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Case Study - Mortehoe Apartments Car Park, North Devon

Perched on the North Devon cliffs, overlooking the sea with only Lundy Isle between it and America, this car park has always taken the brunt of Atlantic storms.

Constructed in the 1960s as an extension to a group of eight 1930s reinforced concrete garages, the car park was a steel frame decked with precast beams and topped with a lightly reinforced structural screed. The deterioration of the PC beams and the steel work was so severe that major works were required to refurbish the whole structure and bring it up to modern standards.

When CDM Contracts Ltd were first approached to give estimates for the refurbishment work they were of the opinion that the cost would be too great and this, like many projects, would founder due to lack of resources. The Mortehoe Apartment residents however are built of sterner stuff. Faced with no parking for their seaside flats in an area of little roadside parking they embarked upon all the negotiations to raise the required funds and sort out tricky planning issues.

Because of its prominent position in an area of outstanding natural beauty the residents were told that if the structure was completely demolished, planning for a replacement structure would not be granted and they were left with trying to save the backbone of the structure to enable new decks to be attached.

CDM won the contract in a competitive fixed price tender. The client's team were insistent that this fixed price should include for all eventualities, as the restricted budget, raised from the apartment owners, could not be increased.

CDM employed a consultant engineer to evaluate the existing steel work to decide on the most cost effective way of plating and stiffening to overcome the loss of steel due to corrosion. The engineer detailed the specification for the works and the job of refurbishing the structure commenced with the work to be carried out over the winter period to ensure parking was available for the next busy holiday time of Easter.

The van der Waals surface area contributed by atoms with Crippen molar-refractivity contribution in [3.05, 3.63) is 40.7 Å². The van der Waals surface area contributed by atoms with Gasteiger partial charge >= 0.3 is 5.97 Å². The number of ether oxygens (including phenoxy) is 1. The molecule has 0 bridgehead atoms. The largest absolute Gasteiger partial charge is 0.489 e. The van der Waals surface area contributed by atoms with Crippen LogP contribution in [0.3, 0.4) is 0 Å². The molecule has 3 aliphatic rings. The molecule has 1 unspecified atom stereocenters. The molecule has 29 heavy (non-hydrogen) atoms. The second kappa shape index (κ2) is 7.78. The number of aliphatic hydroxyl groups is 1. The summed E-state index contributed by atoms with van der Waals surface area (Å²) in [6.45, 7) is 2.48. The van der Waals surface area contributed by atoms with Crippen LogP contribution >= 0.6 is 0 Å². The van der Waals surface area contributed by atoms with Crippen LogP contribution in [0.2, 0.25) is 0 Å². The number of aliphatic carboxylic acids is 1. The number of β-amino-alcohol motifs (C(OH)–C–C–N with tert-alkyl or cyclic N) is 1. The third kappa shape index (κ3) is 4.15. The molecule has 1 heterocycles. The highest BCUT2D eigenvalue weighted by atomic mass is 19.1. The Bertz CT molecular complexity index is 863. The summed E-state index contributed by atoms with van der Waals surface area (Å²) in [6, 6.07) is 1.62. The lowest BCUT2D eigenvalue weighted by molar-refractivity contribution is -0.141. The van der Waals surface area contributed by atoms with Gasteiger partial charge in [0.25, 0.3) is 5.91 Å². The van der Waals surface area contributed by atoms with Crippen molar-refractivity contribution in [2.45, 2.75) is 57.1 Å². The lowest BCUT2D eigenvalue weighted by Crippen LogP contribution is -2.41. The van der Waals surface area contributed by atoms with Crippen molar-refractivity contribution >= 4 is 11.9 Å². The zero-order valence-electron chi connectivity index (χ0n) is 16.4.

The works consisted of several elements, notably demolition.

Demolition

The removal of the concrete decks had to be carried out in a controlled way to ensure minimal contamination of the slopes below the car park. The chosen method was to prop the decks to enable a 12 tonne 360° excavator to stand on the decks and lift the beams and screed off in sections. The propping was a very time consuming operation compared with the rapid removal of the decks to a local site for reuse as a sub-base after crushing. The columns had been protected at some time with unreinforced concrete, which was removed by pneumatic tools.

Cleaning, Stiffening & Protection of the Beams

Grit blasting of the steel work was always full of surprises as holes the size of your fist would suddenly appear in front of your eyes and reveal yet another area requiring plating.

The constant storms experienced on this coast during the worst autumn on record for rain made this a very slow operation, requiring the application of a moisture tolerant epoxy primer immediately the element had been prepared.

The webs of the beams were inspected and when the corrosion was too severe in an area then it was cut out before new steel plate was discretely welded in. The simply supported beams of the lower deck were strengthened by plating the bottom flange, but the upper cantilever beams were also stiffened by the inclusion of stiffening plates between the webs and a channel section between the free beam ends to prevent twisting.

The beams were protected from the corrosive environment by the application of a four-coat resin system consisting of a moisture tolerant epoxy primer applied immediately after preparation. Once the welding work had been completed an epoxy high build MIO coating was applied prior to a high build undercoat and a twin pack polyurethane finish in orchard green to blend with the surrounding area.